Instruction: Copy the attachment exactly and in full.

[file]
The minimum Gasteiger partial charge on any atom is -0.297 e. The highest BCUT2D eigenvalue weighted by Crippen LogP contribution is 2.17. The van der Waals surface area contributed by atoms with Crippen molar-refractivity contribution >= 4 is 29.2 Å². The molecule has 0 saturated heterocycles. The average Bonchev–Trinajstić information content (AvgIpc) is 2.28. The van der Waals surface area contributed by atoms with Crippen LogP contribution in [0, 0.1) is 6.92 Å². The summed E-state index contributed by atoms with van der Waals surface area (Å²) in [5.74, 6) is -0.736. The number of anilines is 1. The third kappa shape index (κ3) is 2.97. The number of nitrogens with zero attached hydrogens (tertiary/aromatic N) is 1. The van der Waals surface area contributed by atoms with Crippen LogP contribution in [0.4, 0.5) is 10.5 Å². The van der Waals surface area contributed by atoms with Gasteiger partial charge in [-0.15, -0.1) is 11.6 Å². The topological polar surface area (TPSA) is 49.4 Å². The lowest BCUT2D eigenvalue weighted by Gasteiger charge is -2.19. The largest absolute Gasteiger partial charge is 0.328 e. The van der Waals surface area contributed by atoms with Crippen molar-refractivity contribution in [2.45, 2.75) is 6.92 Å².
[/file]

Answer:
The minimum Gasteiger partial charge on any atom is -0.297 e. The highest BCUT2D eigenvalue weighted by Crippen LogP contribution is 2.17. The van der Waals surface area contributed by atoms with Crippen molar-refractivity contribution >= 4 is 29.2 Å². The molecule has 0 saturated heterocycles. The average Bonchev–Trinajstić information content (AvgIpc) is 2.28. The van der Waals surface area contributed by atoms with Crippen LogP contribution in [0, 0.1) is 6.92 Å². The summed E-state index contributed by atoms with van der Waals surface area (Å²) in [5.74, 6) is -0.736. The number of anilines is 1. The third kappa shape index (κ3) is 2.97. The number of nitrogens with zero attached hydrogens (tertiary/aromatic N) is 1. The van der Waals surface area contributed by atoms with Crippen LogP contribution in [0.4, 0.5) is 10.5 Å². The van der Waals surface area contributed by atoms with Gasteiger partial charge in [-0.15, -0.1) is 11.6 Å². The topological polar surface area (TPSA) is 49.4 Å². The lowest BCUT2D eigenvalue weighted by Gasteiger charge is -2.19. The largest absolute Gasteiger partial charge is 0.328 e. The van der Waals surface area contributed by atoms with Crippen molar-refractivity contribution in [2.45, 2.75) is 6.92 Å².